Wednesday, January 13, 2010

The Viola Arnold Memorial Postcard Project

After my mother died I decided to continue sending daily postcards in her memory. Each of her 11 closest relatives (2 children, 3 children-in-law, five grandchildren, one great-grandchild) got a month of postcards. My sister, who had been Mom’s daily caregiver, got two months of cards. At the end of each month, I asked the recipient to send a postcard to a friend in memory of Mom.

While Mom was happy to receive random cards and messages, I thought I needed a little more intellectual rigor in what I sent to other family members – after all, who but a mother could sustain interest over a period of years in what her darling fixed for dinner? So I decided to have a theme every month.

January’s theme was “Art By People I Know.” February’s was “The World (Book) of the 70s.” I have a set of World Books bought in the 70s when my kids were little -- and what is so obsolete as a 30-year-old hard-copy encyclopedia? I decided I was willing to cannibalize it for art, and found 28 articles on old technology, current events that had yet to be upended by history, and downright dumb things, like the lavishly illustrated and totally imaginary depiction of interplanetary space travel, which would be happening any day now, or so the World Book said.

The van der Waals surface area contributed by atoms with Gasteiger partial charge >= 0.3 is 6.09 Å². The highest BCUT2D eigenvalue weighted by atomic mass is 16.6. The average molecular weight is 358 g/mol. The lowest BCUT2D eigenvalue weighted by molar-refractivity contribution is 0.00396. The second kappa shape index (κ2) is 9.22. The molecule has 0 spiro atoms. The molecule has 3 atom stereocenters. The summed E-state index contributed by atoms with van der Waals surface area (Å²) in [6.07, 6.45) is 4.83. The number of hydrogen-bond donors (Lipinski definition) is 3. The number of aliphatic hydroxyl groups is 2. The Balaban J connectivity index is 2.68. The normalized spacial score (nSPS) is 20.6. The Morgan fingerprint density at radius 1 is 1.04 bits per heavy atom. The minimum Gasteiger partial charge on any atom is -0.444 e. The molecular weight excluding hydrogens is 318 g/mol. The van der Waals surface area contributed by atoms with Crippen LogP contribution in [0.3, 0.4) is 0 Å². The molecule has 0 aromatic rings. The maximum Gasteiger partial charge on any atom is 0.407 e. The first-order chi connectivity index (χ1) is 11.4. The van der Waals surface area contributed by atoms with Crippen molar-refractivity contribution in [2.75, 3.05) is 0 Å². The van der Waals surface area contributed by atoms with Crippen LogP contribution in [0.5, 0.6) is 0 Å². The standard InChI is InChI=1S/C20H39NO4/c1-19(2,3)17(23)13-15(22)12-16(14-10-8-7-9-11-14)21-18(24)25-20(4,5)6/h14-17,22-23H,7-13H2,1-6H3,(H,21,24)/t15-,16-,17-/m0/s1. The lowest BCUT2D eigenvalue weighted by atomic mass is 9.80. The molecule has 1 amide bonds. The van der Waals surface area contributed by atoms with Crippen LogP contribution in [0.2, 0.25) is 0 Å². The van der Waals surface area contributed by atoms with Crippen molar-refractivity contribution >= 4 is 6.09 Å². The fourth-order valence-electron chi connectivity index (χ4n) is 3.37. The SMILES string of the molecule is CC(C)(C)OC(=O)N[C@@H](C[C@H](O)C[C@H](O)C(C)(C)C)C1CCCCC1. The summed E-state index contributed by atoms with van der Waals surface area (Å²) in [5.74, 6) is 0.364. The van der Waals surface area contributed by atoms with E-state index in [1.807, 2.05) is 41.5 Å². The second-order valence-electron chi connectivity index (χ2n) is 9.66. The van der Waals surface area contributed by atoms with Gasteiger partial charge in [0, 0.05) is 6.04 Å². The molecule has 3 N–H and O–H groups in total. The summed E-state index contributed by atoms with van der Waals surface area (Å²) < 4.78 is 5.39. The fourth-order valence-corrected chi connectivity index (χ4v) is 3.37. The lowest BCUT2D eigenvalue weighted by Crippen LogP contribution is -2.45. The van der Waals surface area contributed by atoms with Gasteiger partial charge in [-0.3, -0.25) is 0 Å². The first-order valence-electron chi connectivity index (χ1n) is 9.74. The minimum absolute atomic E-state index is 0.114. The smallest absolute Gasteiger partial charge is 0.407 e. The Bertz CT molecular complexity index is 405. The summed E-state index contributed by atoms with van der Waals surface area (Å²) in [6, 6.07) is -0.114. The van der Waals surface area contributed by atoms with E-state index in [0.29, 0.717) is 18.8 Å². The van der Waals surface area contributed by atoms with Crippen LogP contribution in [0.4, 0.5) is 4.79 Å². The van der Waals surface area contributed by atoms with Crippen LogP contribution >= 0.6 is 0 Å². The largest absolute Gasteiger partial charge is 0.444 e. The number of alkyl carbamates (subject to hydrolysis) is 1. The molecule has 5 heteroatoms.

March was called “Room and Board,” a collection of old cards from hotels, motels and restaurants.

In April, however, I fastened on a new approach, which took vigorous root and, I think it’s safe to say, changed my life as an artist. That approach was to start carrying my camera on my daily walks, in search of photos for the monthly theme. April’s theme was “Pathetic Landscaping,” and it turned out to be easier than one might hope to find 30 really striking examples! Those cards went to my brother-in-law, an avid gardener whose own landscaping is the antithesis of pathetic.

So what was so life-changing about this perfectly ordinary concept? I learned that my style of photography is not to search for beauty or grandeur – it’s to look for and document small themes and ironies in ordinary surroundings. Four weeks of keeping an eye out for pathetic landscaping, for instance, made me notice how many people in one part of town chose the same lawn ornament.

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